Gas Cart Tips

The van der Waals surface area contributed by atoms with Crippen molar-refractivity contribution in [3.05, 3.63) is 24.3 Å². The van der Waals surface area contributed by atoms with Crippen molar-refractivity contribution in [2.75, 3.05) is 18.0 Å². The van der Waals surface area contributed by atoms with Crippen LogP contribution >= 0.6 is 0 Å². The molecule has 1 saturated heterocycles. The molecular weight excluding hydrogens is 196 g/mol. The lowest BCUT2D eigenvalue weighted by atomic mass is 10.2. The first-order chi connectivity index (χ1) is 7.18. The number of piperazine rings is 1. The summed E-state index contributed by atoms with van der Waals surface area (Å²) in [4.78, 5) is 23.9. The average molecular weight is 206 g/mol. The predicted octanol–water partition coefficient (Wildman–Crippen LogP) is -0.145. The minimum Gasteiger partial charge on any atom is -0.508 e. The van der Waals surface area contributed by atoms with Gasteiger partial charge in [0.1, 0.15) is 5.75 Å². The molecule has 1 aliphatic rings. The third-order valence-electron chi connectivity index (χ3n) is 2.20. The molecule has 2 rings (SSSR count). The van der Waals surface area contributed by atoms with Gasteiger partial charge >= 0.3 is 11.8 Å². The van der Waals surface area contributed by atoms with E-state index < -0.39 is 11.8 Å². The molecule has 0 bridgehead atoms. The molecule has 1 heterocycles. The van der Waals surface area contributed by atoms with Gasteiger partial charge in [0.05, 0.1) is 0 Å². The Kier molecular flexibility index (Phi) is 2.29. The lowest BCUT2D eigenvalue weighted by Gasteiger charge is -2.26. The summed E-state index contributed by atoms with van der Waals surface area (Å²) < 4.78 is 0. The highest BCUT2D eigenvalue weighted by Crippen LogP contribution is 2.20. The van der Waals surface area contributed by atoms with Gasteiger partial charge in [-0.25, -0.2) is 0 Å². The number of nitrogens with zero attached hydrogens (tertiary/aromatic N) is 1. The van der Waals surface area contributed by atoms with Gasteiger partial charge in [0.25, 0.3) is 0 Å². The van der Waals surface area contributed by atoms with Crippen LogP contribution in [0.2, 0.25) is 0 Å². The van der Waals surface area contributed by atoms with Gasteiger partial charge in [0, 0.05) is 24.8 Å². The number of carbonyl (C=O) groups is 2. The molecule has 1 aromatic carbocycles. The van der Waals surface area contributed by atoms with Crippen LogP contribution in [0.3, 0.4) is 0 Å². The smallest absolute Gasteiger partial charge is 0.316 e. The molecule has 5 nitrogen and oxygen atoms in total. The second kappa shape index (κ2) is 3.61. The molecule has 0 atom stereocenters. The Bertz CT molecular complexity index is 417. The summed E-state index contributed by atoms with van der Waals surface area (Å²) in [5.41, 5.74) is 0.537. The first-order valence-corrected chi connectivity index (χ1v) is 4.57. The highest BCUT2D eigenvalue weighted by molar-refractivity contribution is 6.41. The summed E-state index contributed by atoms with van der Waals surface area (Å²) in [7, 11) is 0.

If gasoline is allowed to sit in your gas tank too long it can oxidize and go “stale”. Actually it doesn’t take very long. In a vented tank gas can go stale within 60 days or so. Gas is actually a mixture of different hydrocarbons and in as the lighter ones evaporate the heavier ones are left behind leaving gasoline that is slightly thicker than the original mixture and has an odor like varnish. The problem with stale gas is that it can leave gummy varnish-like deposits in the jets in your carburetor. Of course you shouldn’t go around smelling your gas tank to see if it has a varnish odor. If the carburetor has become clogged by these deposits it may need to be soaked in carburetor cleaner. First remove all the rubber pieces. After soaking the carburetor replace all the gaskets with new ones and reinstall the carburetor. Make sure the gas tank is clean and dispose of the stale gasoline properly. Don’t pour it on the ground and don’t leave it sitting out in the garage. If possible it is best to run the engine until the tank is empty. If your golf cart isn’t used very frequently and a tank of gas lasts you more than a couple of weeks, you may want to consider a gasoline additive that will slow the oxidation process and extend the storage time.